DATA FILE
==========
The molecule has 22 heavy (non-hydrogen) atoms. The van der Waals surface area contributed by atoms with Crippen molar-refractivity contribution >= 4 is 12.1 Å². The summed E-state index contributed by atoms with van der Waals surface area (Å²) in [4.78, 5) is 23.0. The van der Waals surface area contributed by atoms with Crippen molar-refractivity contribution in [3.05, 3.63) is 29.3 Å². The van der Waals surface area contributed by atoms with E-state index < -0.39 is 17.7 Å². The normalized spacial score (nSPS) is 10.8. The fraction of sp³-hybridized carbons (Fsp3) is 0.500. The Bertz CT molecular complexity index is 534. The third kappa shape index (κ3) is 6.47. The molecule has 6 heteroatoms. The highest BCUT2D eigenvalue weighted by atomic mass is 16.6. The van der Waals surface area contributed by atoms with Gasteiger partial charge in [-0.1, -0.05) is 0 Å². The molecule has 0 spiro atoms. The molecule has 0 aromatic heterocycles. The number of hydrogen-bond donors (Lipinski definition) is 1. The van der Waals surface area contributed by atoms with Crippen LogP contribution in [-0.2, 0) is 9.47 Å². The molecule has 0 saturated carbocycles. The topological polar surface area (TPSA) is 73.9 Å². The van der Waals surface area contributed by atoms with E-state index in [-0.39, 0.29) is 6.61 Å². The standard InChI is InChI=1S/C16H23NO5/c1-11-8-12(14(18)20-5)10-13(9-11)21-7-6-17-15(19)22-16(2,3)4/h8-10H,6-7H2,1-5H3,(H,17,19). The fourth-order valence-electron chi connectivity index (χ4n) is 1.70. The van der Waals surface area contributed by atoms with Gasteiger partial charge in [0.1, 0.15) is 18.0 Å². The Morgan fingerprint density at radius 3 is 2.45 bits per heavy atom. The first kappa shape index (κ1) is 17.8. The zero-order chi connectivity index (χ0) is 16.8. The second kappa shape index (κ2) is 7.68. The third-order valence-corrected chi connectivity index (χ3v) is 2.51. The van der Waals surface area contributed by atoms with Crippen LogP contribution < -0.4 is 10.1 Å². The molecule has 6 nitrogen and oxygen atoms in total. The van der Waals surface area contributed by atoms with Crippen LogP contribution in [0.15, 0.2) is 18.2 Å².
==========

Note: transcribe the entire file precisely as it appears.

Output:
The molecule has 22 heavy (non-hydrogen) atoms. The van der Waals surface area contributed by atoms with Crippen molar-refractivity contribution >= 4 is 12.1 Å². The summed E-state index contributed by atoms with van der Waals surface area (Å²) in [4.78, 5) is 23.0. The van der Waals surface area contributed by atoms with Crippen molar-refractivity contribution in [3.05, 3.63) is 29.3 Å². The van der Waals surface area contributed by atoms with E-state index < -0.39 is 17.7 Å². The normalized spacial score (nSPS) is 10.8. The fraction of sp³-hybridized carbons (Fsp3) is 0.500. The Bertz CT molecular complexity index is 534. The third kappa shape index (κ3) is 6.47. The molecule has 6 heteroatoms. The highest BCUT2D eigenvalue weighted by atomic mass is 16.6. The van der Waals surface area contributed by atoms with Gasteiger partial charge in [-0.1, -0.05) is 0 Å². The molecule has 0 spiro atoms. The molecule has 0 aromatic heterocycles. The number of hydrogen-bond donors (Lipinski definition) is 1. The van der Waals surface area contributed by atoms with Crippen LogP contribution in [-0.2, 0) is 9.47 Å². The molecule has 0 saturated carbocycles. The topological polar surface area (TPSA) is 73.9 Å². The van der Waals surface area contributed by atoms with E-state index in [-0.39, 0.29) is 6.61 Å². The standard InChI is InChI=1S/C16H23NO5/c1-11-8-12(14(18)20-5)10-13(9-11)21-7-6-17-15(19)22-16(2,3)4/h8-10H,6-7H2,1-5H3,(H,17,19). The fourth-order valence-electron chi connectivity index (χ4n) is 1.70. The van der Waals surface area contributed by atoms with Gasteiger partial charge in [0.1, 0.15) is 18.0 Å². The Morgan fingerprint density at radius 3 is 2.45 bits per heavy atom. The first kappa shape index (κ1) is 17.8. The zero-order chi connectivity index (χ0) is 16.8. The second kappa shape index (κ2) is 7.68. The third-order valence-corrected chi connectivity index (χ3v) is 2.51. The van der Waals surface area contributed by atoms with Crippen LogP contribution < -0.4 is 10.1 Å². The molecule has 6 nitrogen and oxygen atoms in total. The van der Waals surface area contributed by atoms with Crippen LogP contribution in [0.15, 0.2) is 18.2 Å².